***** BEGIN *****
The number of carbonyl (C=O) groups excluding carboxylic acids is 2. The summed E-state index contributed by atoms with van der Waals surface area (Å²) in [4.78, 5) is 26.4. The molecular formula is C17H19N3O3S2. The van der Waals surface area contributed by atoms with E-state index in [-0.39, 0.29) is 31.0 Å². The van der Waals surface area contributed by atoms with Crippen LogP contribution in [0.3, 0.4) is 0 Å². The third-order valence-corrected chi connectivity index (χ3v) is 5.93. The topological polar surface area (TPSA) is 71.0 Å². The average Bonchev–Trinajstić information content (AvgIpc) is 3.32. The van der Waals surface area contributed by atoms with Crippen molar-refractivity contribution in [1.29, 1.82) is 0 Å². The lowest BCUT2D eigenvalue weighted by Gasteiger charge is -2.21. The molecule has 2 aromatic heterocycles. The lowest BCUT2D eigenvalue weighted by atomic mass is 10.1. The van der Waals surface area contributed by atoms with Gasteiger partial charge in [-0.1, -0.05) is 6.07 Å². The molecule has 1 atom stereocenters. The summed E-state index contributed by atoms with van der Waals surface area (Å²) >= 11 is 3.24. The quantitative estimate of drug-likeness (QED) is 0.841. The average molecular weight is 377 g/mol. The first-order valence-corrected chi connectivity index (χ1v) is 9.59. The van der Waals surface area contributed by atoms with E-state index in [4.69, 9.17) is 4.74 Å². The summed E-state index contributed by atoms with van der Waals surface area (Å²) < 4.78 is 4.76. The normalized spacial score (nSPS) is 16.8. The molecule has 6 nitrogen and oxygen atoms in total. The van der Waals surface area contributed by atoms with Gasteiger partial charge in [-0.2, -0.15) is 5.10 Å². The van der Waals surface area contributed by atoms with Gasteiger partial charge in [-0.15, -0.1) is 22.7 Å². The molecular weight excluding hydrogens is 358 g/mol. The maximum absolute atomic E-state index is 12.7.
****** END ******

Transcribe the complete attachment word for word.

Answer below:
The number of carbonyl (C=O) groups excluding carboxylic acids is 2. The summed E-state index contributed by atoms with van der Waals surface area (Å²) in [4.78, 5) is 26.4. The molecular formula is C17H19N3O3S2. The van der Waals surface area contributed by atoms with E-state index in [-0.39, 0.29) is 31.0 Å². The van der Waals surface area contributed by atoms with Crippen LogP contribution in [0.3, 0.4) is 0 Å². The third-order valence-corrected chi connectivity index (χ3v) is 5.93. The topological polar surface area (TPSA) is 71.0 Å². The average Bonchev–Trinajstić information content (AvgIpc) is 3.32. The van der Waals surface area contributed by atoms with Crippen molar-refractivity contribution in [1.29, 1.82) is 0 Å². The lowest BCUT2D eigenvalue weighted by Gasteiger charge is -2.21. The molecule has 2 aromatic heterocycles. The lowest BCUT2D eigenvalue weighted by atomic mass is 10.1. The van der Waals surface area contributed by atoms with Gasteiger partial charge in [-0.1, -0.05) is 6.07 Å². The molecule has 1 atom stereocenters. The summed E-state index contributed by atoms with van der Waals surface area (Å²) >= 11 is 3.24. The quantitative estimate of drug-likeness (QED) is 0.841. The average molecular weight is 377 g/mol. The first-order valence-corrected chi connectivity index (χ1v) is 9.59. The van der Waals surface area contributed by atoms with E-state index in [4.69, 9.17) is 4.74 Å². The summed E-state index contributed by atoms with van der Waals surface area (Å²) < 4.78 is 4.76. The normalized spacial score (nSPS) is 16.8. The molecule has 6 nitrogen and oxygen atoms in total. The van der Waals surface area contributed by atoms with Gasteiger partial charge in [-0.2, -0.15) is 5.10 Å². The van der Waals surface area contributed by atoms with Gasteiger partial charge in [-0.15, -0.1) is 22.7 Å². The molecular weight excluding hydrogens is 358 g/mol. The maximum absolute atomic E-state index is 12.7.